• Whole Foods,
  • Trader Joes,
  • Krogers,
  • Super Fresh

If you know of a store that offers a discount for using a reusable bag, please leave it in the comments below and I’ll add them to the list.

(Photo by bsing)


 Frugal Living 
7
comments

You Don’t Always Need The Best Deal, Just A Deal

On relatively inexpensive things, it’s oftentimes good enough to get a decent deal rather than hold out for the absolute best deal ever.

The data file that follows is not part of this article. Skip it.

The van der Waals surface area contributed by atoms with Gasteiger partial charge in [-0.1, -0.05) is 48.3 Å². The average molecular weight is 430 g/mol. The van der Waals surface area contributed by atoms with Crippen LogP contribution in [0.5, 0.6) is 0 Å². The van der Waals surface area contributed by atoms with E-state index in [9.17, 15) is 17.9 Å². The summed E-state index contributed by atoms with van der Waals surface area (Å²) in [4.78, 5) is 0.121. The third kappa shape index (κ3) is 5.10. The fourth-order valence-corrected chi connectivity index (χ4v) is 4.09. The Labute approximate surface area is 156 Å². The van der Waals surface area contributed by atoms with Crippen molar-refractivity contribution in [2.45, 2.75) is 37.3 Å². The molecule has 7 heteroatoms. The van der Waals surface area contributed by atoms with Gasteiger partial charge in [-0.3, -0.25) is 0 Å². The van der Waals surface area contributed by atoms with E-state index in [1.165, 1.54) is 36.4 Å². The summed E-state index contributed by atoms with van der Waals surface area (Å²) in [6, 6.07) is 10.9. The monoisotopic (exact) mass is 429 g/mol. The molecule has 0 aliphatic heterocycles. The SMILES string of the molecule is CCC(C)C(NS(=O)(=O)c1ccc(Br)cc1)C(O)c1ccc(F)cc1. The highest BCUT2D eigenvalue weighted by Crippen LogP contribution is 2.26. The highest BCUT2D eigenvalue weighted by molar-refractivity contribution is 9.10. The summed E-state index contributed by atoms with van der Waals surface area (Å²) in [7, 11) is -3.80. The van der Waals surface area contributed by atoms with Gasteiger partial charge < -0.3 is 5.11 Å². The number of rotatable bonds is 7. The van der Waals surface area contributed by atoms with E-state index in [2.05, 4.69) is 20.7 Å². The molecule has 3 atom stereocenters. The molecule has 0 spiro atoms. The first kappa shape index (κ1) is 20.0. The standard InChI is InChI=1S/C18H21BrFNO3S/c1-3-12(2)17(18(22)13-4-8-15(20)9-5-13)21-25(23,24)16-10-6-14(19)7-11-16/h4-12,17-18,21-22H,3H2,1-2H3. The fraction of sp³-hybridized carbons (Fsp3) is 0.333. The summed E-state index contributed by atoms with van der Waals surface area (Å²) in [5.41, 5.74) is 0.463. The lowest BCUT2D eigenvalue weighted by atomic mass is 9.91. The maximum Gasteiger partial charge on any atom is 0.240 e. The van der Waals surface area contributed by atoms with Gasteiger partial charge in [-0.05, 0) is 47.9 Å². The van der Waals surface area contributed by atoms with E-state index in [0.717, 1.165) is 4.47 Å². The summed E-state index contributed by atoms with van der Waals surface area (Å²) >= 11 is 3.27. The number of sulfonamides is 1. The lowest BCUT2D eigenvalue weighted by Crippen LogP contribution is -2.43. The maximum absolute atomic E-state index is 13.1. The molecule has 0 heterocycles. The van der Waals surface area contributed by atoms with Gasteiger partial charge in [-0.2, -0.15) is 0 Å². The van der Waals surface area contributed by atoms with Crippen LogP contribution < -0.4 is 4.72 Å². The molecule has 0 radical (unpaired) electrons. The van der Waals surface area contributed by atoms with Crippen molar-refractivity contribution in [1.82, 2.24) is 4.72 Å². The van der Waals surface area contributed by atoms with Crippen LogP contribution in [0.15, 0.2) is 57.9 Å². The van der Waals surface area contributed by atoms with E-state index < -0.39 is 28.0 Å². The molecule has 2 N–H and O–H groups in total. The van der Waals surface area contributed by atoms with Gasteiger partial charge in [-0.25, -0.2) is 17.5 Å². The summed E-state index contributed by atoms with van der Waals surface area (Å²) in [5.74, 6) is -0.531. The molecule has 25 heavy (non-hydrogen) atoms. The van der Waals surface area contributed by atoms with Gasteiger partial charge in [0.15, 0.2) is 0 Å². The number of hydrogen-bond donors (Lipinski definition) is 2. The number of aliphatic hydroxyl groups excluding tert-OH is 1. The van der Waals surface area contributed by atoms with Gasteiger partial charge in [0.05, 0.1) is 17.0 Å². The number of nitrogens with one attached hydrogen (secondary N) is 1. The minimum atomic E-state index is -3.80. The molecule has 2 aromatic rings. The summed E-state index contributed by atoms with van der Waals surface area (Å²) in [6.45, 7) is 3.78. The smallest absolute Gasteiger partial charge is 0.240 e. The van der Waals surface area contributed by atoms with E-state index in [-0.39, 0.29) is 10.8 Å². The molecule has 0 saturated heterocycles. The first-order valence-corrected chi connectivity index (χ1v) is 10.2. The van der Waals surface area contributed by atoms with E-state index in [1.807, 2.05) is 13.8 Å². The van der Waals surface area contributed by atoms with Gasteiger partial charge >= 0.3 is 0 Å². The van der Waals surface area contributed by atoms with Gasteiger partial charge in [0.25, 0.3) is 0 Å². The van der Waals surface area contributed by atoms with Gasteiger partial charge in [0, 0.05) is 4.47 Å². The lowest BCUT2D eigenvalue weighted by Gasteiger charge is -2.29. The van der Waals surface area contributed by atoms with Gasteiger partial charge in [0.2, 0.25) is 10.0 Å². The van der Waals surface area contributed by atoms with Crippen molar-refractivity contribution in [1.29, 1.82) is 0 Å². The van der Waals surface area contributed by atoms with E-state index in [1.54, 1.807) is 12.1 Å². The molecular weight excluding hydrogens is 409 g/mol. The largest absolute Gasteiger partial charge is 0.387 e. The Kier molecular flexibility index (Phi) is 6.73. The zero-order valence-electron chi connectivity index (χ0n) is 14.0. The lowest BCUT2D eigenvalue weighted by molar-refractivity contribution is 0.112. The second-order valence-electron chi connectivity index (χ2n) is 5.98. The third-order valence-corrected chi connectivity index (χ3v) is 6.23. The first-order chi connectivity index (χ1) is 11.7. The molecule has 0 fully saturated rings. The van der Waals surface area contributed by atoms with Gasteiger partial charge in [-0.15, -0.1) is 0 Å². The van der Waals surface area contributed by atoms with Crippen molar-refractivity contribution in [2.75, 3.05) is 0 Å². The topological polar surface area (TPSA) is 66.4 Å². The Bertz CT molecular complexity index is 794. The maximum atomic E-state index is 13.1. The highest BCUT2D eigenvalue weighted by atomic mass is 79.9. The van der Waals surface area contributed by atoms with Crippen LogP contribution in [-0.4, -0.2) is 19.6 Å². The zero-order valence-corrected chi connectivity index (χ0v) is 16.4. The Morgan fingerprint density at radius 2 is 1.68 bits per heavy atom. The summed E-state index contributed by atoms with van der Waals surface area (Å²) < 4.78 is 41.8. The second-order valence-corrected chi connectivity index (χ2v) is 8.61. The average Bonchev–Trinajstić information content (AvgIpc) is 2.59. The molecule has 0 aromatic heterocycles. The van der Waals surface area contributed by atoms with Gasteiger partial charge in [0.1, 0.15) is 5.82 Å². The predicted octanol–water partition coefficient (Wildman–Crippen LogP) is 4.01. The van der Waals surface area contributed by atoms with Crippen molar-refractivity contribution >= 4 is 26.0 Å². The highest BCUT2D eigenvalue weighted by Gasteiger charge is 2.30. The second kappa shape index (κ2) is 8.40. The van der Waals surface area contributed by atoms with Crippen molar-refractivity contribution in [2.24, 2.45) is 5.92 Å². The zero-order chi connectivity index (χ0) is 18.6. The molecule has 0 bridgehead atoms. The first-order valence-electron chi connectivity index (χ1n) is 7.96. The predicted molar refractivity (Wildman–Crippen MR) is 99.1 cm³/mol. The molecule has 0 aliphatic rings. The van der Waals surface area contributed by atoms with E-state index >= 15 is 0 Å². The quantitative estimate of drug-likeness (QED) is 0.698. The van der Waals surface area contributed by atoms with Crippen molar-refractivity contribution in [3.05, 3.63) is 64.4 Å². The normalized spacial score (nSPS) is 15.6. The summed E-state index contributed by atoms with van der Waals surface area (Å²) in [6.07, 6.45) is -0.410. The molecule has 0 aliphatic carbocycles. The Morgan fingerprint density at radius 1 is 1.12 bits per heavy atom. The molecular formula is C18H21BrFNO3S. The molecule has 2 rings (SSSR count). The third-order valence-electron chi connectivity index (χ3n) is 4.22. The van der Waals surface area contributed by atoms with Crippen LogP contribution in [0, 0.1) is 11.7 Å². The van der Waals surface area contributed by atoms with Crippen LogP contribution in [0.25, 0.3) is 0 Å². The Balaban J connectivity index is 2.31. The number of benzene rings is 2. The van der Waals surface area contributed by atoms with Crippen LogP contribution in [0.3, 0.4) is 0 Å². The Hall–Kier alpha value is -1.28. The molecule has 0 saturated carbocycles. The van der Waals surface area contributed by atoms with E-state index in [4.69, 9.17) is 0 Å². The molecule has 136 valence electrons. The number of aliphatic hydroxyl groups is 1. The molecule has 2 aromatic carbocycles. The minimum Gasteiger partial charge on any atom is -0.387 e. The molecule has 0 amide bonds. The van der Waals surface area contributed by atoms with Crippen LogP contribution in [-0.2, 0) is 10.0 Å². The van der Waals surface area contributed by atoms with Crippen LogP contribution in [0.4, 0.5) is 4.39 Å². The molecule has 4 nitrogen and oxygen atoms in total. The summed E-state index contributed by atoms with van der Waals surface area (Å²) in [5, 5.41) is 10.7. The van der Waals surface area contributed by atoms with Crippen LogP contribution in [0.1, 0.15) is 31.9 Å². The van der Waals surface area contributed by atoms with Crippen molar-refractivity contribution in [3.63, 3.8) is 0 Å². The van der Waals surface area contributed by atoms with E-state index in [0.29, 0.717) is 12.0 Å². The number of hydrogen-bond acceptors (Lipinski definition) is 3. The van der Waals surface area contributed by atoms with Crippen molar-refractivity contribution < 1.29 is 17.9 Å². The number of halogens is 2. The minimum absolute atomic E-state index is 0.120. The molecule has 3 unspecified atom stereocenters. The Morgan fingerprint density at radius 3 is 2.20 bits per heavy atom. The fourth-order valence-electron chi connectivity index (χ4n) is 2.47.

Every once in a long while, usually around large sporting events or during the hot summer months, my local Giant Food has a great deal of five 12-packs of soda for ten dollars. At $2 a pack, this brings the price per can of soda down to less than 17 cents a piece. This is compared to a regular price of $3.99 a 12-pack (I think, but I can’t be certain because I’ve never purchased it at full price before) which turns that seventeen cent piece of caffeinated heaven into a nearly 34 cent David Bach-worthy indulgence (okay, there was a bit of hyperbole involved there but you catch my drift). Those five for $10 deals aren’t very frequent and oftentimes Giant Food throws its customers a bone and offers the 12-packs at three for $10 or sometimes four for $10. At those prices, the unit cost of a can is only slightly lower but don’t carry the stigma of full price.